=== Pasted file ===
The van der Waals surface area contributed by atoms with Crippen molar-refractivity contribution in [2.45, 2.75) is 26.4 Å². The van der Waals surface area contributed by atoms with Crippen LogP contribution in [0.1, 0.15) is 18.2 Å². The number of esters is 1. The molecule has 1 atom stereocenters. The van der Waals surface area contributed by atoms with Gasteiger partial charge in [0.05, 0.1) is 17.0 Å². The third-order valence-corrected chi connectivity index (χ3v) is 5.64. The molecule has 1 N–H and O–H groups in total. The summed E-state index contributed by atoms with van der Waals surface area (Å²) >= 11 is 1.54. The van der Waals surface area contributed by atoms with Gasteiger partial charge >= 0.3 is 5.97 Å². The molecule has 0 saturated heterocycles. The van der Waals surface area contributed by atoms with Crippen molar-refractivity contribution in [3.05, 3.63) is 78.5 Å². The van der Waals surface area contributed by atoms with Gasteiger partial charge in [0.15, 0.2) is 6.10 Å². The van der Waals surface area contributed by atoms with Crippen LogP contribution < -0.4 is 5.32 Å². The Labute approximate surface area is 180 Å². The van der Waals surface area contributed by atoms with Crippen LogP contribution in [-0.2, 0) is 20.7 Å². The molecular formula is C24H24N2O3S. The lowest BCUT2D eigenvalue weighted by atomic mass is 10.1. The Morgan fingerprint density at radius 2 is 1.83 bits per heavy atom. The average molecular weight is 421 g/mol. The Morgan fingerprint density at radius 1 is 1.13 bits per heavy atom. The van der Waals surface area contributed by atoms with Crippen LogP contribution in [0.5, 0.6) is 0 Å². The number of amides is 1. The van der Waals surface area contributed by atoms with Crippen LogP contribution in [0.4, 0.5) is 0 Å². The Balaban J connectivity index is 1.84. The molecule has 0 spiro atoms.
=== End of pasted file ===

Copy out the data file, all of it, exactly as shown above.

The van der Waals surface area contributed by atoms with Crippen molar-refractivity contribution in [2.45, 2.75) is 26.4 Å². The van der Waals surface area contributed by atoms with Crippen LogP contribution in [0.1, 0.15) is 18.2 Å². The number of esters is 1. The molecule has 1 atom stereocenters. The van der Waals surface area contributed by atoms with Gasteiger partial charge in [0.05, 0.1) is 17.0 Å². The third-order valence-corrected chi connectivity index (χ3v) is 5.64. The molecule has 1 N–H and O–H groups in total. The summed E-state index contributed by atoms with van der Waals surface area (Å²) >= 11 is 1.54. The van der Waals surface area contributed by atoms with Gasteiger partial charge >= 0.3 is 5.97 Å². The molecule has 0 saturated heterocycles. The van der Waals surface area contributed by atoms with Crippen molar-refractivity contribution in [3.05, 3.63) is 78.5 Å². The van der Waals surface area contributed by atoms with Gasteiger partial charge in [0.15, 0.2) is 6.10 Å². The van der Waals surface area contributed by atoms with Crippen LogP contribution < -0.4 is 5.32 Å². The Labute approximate surface area is 180 Å². The van der Waals surface area contributed by atoms with Crippen LogP contribution in [-0.2, 0) is 20.7 Å². The molecular formula is C24H24N2O3S. The lowest BCUT2D eigenvalue weighted by atomic mass is 10.1. The Morgan fingerprint density at radius 2 is 1.83 bits per heavy atom. The average molecular weight is 421 g/mol. The Morgan fingerprint density at radius 1 is 1.13 bits per heavy atom. The van der Waals surface area contributed by atoms with Crippen LogP contribution in [0.5, 0.6) is 0 Å². The number of amides is 1. The van der Waals surface area contributed by atoms with Crippen LogP contribution in [0.4, 0.5) is 0 Å². The Balaban J connectivity index is 1.84. The molecule has 0 spiro atoms.